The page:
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The Challenges of Reaching an Omnichannel Audience

Interest in cross-channel integration is at the forefront of many marketers’ minds

July 5, 2017

Marketers are all pushing for an omnichannel, holistic view of their audiences, but that vision requires integrating audience insights from three core areas: TV, digital and in-store. And that poses substantial challenges.

“The integration of disparate data sets, systems, vendors and technologies poses obvious challenges. At many companies, the need for organizational overhaul is less obvious, yet also vital,” said Lauren Fisher, principal analyst at eMarketer and author of the new report “Integrating TV, Digital and In-Store Data: The Pursuit of a True Omnichannel Audience.”

(Subscribers to eMarketer PRO can access the report here. Nonsubscribers can purchase the report here.)

A January 2017 poll of US digital marketing and media practitioners conducted by the Interactive Advertising Bureau (IAB) and the Winterberry Group found the greatest portion of respondents planned to devote time and attention to cross-channel measurement and attribution in 2017. Cross-channel audience identification and matching was also mentioned by nearly half of marketers.

Tactics that Occupied vs. Will Occupy Their Time/Resources According to US Digital Marketing/Media Practitioners, 2015-2017 (% of respondents)

“The No. 1 reason why clients are interested in cross-channel is they want to get out of focusing on silos and want to start looking at customers holistically and messaging them across all mediums,” said Jared Belsky, president of digital advertising agency 360i. “They want to get out of their own siloed budgeting channels, like, ‘This is my ecommerce budget,’ or ‘This is my in-store budget,’ when it really should be, ‘How do I use marketing dollars to move consumers through the funnel to buy more goods.’”

As most marketers have found, successful integration of TV, digital and in-store data is only partially about combining all the necessary pieces. Navigating organizational and technology-driven obstacles is also a must.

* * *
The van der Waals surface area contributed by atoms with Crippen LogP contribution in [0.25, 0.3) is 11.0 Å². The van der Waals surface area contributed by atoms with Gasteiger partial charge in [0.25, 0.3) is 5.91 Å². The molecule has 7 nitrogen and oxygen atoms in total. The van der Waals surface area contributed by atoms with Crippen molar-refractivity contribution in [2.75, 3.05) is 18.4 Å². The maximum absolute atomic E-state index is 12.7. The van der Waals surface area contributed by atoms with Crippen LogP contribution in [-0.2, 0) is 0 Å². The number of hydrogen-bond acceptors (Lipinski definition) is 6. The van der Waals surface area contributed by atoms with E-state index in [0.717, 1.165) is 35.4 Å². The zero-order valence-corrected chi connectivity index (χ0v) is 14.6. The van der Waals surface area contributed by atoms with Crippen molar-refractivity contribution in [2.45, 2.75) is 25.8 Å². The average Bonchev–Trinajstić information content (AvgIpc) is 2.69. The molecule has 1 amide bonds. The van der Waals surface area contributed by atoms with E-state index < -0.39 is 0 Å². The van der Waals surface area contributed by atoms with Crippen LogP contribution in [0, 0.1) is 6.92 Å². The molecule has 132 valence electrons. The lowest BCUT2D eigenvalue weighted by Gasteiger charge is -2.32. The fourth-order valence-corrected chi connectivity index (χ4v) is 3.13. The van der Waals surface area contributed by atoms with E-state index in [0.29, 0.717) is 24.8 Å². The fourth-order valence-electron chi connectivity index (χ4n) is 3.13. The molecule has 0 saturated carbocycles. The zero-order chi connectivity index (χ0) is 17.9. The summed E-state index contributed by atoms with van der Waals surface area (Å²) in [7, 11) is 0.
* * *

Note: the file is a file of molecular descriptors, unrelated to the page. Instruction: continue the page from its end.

Without organizational cooperation—and in many cases, digital transformation—any efforts aimed at integrating technology and data are in vain.

“Integrating data sets is about a marketing organization’s decision to invest in a data link of their own—a data infrastructure that pulls together the requisite data from all pieces of finance and marketing to different channels that are being managed across TV, digital, etc.,” said Michael Cohen, head of data and analytics at Convertro, an attribution firm owned by AOL. “That one piece of an investment can take a couple of years for an organization to achieve. But then there’s other work to be done, in terms of designing an organization that aligns with the underlying decision to support technology.”

Organizational realignment around technology initiatives is as important as it is difficult. A Q2 2016 survey of business professionals worldwide conducted by Harvard Business Review Analytics Services found that in many instances, respondents said the highest barriers to company use of digital technologies had to do with organizational and people-based challenges.

“The biggest challenge marketers will have over the next 10 years is investing in the resources and people to make those systems work well together and cohesively on their behalf,” said Joe Kyriakoza, vice president and general manager of automotive and TV solutions at Oracle.

In the latest episode of "Behind the Numbers" eMarketer analysts Lauren Fisher and Yoram Wurmser talk about how well marketers are doing in their quest to integrate digital, in-store and traditional media usage data.

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